This month I am sharing a personal essay based on the events occurring around my life when I was 12 and first read Herman Hesse’s Siddhartha. It is an exploration of how we might reflect to realize and retore a healthy, prosperous society based on science, democracy, and compassion . . .
In the summer between my seventh and eighth grades, I was old enough to play with my friends independently — which we mostly did by climbing cliffs near the ocean or gamboling in the enormous Golden Gate Park. But memories still hang about my mind of other times — time I had spent running errands with my mother to the grocer’s or the women’s clothing sections of various department stores.
The errands I ran with my mother were excruciatingly tedious — of a deadening consumer-minded purposelessness from which I have yet to recover. There was nothing in those errands that opened the world of sun, or wind, or ocean air. There was no spirit of Cyprus or sand. During such runs to various shopping centers, the gentle, pink, golden light of San Francisco’s enchanting sky was inevitably eclipsed by drab, disorienting, spirit-killing mall architecture and the sickening spell of Muzak.
I don’t know if I will ever forgive my mother for forcing me to accompany her on these errands for ice cream, or trousers, or fish and vegetables. Even if they were sometimes for my own shirts and jackets or pants. I suppose that, together, we somnambulated through this experience — half urban, half sub-urban as San Francisco could feel to me at times.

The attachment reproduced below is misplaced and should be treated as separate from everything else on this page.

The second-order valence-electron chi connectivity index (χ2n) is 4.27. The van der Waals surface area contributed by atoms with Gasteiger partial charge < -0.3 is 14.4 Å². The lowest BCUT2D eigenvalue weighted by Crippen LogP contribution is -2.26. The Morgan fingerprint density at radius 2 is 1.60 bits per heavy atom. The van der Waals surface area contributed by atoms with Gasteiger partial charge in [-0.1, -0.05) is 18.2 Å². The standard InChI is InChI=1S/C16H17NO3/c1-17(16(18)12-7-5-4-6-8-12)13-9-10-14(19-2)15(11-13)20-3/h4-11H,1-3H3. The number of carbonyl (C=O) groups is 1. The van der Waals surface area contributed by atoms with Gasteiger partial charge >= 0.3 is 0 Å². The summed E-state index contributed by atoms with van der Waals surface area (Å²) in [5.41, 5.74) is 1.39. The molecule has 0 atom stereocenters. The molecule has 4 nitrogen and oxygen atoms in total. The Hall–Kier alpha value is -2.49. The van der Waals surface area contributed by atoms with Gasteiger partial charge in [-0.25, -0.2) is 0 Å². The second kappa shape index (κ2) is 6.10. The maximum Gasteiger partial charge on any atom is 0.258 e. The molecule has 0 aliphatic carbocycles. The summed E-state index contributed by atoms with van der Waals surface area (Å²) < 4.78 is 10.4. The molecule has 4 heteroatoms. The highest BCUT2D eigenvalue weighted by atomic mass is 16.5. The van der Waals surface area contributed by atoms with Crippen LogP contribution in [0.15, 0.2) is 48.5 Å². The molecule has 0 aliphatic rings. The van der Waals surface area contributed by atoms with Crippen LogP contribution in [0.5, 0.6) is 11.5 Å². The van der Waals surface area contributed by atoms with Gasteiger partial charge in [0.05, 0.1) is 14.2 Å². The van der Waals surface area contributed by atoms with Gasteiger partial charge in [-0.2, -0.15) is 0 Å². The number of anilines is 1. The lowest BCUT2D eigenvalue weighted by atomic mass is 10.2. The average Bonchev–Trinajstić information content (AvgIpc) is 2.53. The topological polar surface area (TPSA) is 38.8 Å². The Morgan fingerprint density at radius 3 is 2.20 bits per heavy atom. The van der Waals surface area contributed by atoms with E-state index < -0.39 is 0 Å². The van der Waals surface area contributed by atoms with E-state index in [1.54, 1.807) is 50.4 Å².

Every now and then, however, my mother would shop off the beaten-track and buy a loaf of potato bread from Tassajara bakery on Haight Street. And though I didn’t know at the time that the bakery was part of a Zen enterprise, it felt different to shop there. The sweet smell of roasting sesame seeds and goldening flour enchanted and reminded me of the world beyond the store’s walls, reconnecting me with the sun and the sea and the fog and the spirit of something foreign, outside the pale of our mundane consumer life.
K. Arrived from Rajneesh’s Ashram in Puna, India
When I was twelve years old, a friend of my parents, K., stayed with us. We lived in San Francisco, and this friend—a large man with a full beard and a thick Brooklyn accent, and a heavy, passionate way of breathing, as if he were always out of breath for being engaged in a vigorous battle for his life—was staying with us to relocate from India where he had spent the previous five years at Rajneesh’s ashram in Puna, India.
When K. arrived, he would sometimes sit with us at dinner, which we shared together every night. I was always proud when my parents’ friends had dinner with us: proud, I think, of my mother, whose cooking everyone enjoyed. But more than her cooking, I think what I most appreciated was her natural sense of motherhood, and the way she shared it —her generosity, humor, and care for the human body—any human body—that had come to shelter and eat with her, as if to sit at her table were to gather together in a desert, break bread, and share with everyone who had assembled at that table the holy spirit of love, trust, and respect.
People Just Want a Big Daddy in the Sky